"I understand exactly," said Lettie, when, between them, they had told her everything, laying particular stress on her father's version of things. "It is all very annoying, of course, but then it is quite simple, isn't it? Of course, Mr. Mallalieu has been the guilty person all through, and poor father has been dragged into it. But then--all that you have told me has only to be put before the--who is it?--magistrates?--judges?--and then, of course, father will be entirely cleared, and Mr. Mallalieu will be hanged. Windle--of course we shall have to put off the wedding?"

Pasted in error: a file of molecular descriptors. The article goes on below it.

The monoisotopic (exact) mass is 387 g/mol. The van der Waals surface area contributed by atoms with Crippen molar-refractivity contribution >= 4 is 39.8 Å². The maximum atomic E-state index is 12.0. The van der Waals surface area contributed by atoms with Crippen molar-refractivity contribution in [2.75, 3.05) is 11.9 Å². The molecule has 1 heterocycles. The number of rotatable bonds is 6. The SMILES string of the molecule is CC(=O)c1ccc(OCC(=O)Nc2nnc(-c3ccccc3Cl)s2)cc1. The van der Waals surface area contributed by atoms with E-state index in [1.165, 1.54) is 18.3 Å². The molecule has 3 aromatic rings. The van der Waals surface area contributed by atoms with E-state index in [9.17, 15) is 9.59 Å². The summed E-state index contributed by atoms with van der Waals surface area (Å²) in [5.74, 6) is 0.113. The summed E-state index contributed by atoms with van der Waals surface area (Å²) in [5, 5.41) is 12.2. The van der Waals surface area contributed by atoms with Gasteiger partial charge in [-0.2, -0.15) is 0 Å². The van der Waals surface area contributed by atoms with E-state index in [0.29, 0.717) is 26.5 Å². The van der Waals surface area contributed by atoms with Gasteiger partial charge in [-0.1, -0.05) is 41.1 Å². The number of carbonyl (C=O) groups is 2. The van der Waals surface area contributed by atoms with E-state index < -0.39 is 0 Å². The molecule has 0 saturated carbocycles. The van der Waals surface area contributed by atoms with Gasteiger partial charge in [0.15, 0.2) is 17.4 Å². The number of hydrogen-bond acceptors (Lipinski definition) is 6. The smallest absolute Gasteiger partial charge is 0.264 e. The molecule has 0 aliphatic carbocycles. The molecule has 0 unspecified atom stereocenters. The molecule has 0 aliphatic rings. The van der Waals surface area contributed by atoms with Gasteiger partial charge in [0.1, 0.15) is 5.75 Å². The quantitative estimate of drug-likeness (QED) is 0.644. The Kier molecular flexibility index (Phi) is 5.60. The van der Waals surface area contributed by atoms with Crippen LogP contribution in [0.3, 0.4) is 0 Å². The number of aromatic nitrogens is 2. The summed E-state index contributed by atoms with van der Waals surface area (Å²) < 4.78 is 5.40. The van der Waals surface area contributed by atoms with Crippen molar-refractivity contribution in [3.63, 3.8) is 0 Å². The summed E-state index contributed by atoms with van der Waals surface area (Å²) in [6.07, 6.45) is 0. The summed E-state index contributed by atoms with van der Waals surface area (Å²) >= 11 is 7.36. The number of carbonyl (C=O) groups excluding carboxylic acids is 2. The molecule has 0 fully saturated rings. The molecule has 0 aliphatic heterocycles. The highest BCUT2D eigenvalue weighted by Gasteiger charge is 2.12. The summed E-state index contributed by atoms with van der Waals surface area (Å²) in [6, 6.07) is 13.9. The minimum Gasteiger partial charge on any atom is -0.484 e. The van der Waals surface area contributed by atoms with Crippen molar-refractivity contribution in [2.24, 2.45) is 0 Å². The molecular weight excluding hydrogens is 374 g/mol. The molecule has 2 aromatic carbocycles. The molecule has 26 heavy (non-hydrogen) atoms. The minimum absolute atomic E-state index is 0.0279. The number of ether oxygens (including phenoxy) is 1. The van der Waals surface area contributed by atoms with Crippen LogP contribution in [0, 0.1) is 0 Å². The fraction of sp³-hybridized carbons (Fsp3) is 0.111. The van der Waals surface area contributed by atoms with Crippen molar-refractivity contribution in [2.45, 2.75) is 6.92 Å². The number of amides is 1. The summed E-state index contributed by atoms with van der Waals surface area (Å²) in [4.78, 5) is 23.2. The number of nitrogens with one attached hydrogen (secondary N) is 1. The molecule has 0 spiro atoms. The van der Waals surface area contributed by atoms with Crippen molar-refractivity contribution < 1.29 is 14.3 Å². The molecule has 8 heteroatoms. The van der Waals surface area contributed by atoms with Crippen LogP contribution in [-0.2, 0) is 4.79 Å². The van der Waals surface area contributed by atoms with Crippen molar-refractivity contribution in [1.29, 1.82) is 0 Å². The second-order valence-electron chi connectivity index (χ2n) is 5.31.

"Oh, of course!" agreed Bent. "We can't have any weddings until all this business is cleared up."

"That'll be so much better," said Lettie. "It really was becoming an awful rush."

Brereton glanced at Bent when they left the house.

"I congratulate you on having a fiancee of a well-balanced mind, old chap!" he said. "That was--a relief!"

"Oh, Lettie's a girl of singularly calm and equable temperament," answered Bent. "She's not easily upset, and she's quick at sizing things up. And I say, Brereton, I've got to do all I can for Cotherstone, you know. What about his defence?"